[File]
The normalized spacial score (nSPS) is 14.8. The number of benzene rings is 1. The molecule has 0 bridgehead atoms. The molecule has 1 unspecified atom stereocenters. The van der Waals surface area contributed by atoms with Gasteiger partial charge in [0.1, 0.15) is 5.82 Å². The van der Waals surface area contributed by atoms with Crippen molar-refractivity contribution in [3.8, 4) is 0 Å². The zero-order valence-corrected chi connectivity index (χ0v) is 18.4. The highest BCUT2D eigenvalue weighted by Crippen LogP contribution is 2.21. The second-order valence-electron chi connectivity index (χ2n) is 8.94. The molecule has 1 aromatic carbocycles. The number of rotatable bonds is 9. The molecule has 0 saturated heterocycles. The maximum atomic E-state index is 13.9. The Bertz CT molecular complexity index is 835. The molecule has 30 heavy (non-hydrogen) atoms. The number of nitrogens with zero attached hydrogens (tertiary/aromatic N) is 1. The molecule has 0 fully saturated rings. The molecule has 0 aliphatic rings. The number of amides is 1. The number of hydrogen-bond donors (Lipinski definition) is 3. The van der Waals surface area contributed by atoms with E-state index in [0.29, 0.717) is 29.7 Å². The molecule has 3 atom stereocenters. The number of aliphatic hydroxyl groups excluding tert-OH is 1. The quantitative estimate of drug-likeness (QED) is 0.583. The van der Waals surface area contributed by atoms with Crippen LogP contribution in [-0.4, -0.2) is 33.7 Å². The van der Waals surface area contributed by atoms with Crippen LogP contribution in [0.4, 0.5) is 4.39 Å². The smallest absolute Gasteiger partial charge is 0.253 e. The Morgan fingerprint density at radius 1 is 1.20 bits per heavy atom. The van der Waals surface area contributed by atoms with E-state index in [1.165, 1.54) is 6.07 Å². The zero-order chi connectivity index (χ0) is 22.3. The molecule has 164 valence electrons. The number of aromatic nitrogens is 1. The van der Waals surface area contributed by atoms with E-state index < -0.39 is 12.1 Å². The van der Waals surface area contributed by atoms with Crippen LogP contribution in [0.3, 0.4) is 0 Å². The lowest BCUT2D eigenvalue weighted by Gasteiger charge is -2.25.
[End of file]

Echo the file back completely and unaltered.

The normalized spacial score (nSPS) is 14.8. The number of benzene rings is 1. The molecule has 0 bridgehead atoms. The molecule has 1 unspecified atom stereocenters. The van der Waals surface area contributed by atoms with Gasteiger partial charge in [0.1, 0.15) is 5.82 Å². The van der Waals surface area contributed by atoms with Crippen molar-refractivity contribution in [3.8, 4) is 0 Å². The zero-order valence-corrected chi connectivity index (χ0v) is 18.4. The highest BCUT2D eigenvalue weighted by Crippen LogP contribution is 2.21. The second-order valence-electron chi connectivity index (χ2n) is 8.94. The molecule has 1 aromatic carbocycles. The number of rotatable bonds is 9. The molecule has 0 saturated heterocycles. The maximum atomic E-state index is 13.9. The Bertz CT molecular complexity index is 835. The molecule has 30 heavy (non-hydrogen) atoms. The number of nitrogens with zero attached hydrogens (tertiary/aromatic N) is 1. The molecule has 0 fully saturated rings. The molecule has 0 aliphatic rings. The number of amides is 1. The number of hydrogen-bond donors (Lipinski definition) is 3. The van der Waals surface area contributed by atoms with E-state index in [0.29, 0.717) is 29.7 Å². The molecule has 3 atom stereocenters. The number of aliphatic hydroxyl groups excluding tert-OH is 1. The quantitative estimate of drug-likeness (QED) is 0.583. The van der Waals surface area contributed by atoms with Crippen LogP contribution in [-0.4, -0.2) is 33.7 Å². The van der Waals surface area contributed by atoms with Crippen LogP contribution in [0.4, 0.5) is 4.39 Å². The smallest absolute Gasteiger partial charge is 0.253 e. The Morgan fingerprint density at radius 1 is 1.20 bits per heavy atom. The van der Waals surface area contributed by atoms with E-state index in [1.165, 1.54) is 6.07 Å². The zero-order chi connectivity index (χ0) is 22.3. The molecule has 164 valence electrons. The number of aromatic nitrogens is 1. The van der Waals surface area contributed by atoms with E-state index < -0.39 is 12.1 Å². The van der Waals surface area contributed by atoms with Crippen LogP contribution in [0.3, 0.4) is 0 Å². The lowest BCUT2D eigenvalue weighted by Gasteiger charge is -2.25.